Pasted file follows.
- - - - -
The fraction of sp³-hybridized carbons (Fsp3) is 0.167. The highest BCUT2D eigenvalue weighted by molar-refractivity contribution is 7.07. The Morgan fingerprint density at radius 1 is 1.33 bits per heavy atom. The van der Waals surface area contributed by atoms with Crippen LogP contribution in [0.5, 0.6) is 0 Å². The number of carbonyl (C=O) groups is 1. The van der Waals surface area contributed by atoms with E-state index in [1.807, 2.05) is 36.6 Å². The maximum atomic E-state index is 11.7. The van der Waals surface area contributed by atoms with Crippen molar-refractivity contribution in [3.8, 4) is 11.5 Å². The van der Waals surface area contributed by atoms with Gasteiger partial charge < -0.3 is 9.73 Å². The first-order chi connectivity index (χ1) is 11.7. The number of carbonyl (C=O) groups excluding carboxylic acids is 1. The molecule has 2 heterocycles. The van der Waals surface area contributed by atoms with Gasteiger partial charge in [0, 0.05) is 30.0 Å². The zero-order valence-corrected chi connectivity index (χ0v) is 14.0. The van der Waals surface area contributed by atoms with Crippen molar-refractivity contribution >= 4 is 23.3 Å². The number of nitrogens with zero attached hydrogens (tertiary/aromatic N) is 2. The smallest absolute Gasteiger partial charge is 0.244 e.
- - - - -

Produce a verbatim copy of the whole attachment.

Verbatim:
The fraction of sp³-hybridized carbons (Fsp3) is 0.167. The highest BCUT2D eigenvalue weighted by molar-refractivity contribution is 7.07. The Morgan fingerprint density at radius 1 is 1.33 bits per heavy atom. The van der Waals surface area contributed by atoms with Crippen LogP contribution in [0.5, 0.6) is 0 Å². The number of carbonyl (C=O) groups is 1. The van der Waals surface area contributed by atoms with E-state index in [1.807, 2.05) is 36.6 Å². The maximum atomic E-state index is 11.7. The van der Waals surface area contributed by atoms with Crippen molar-refractivity contribution in [3.8, 4) is 11.5 Å². The van der Waals surface area contributed by atoms with Gasteiger partial charge < -0.3 is 9.73 Å². The first-order chi connectivity index (χ1) is 11.7. The number of carbonyl (C=O) groups excluding carboxylic acids is 1. The molecule has 2 heterocycles. The van der Waals surface area contributed by atoms with Gasteiger partial charge in [0, 0.05) is 30.0 Å². The zero-order valence-corrected chi connectivity index (χ0v) is 14.0. The van der Waals surface area contributed by atoms with Crippen molar-refractivity contribution >= 4 is 23.3 Å². The number of nitrogens with zero attached hydrogens (tertiary/aromatic N) is 2. The smallest absolute Gasteiger partial charge is 0.244 e.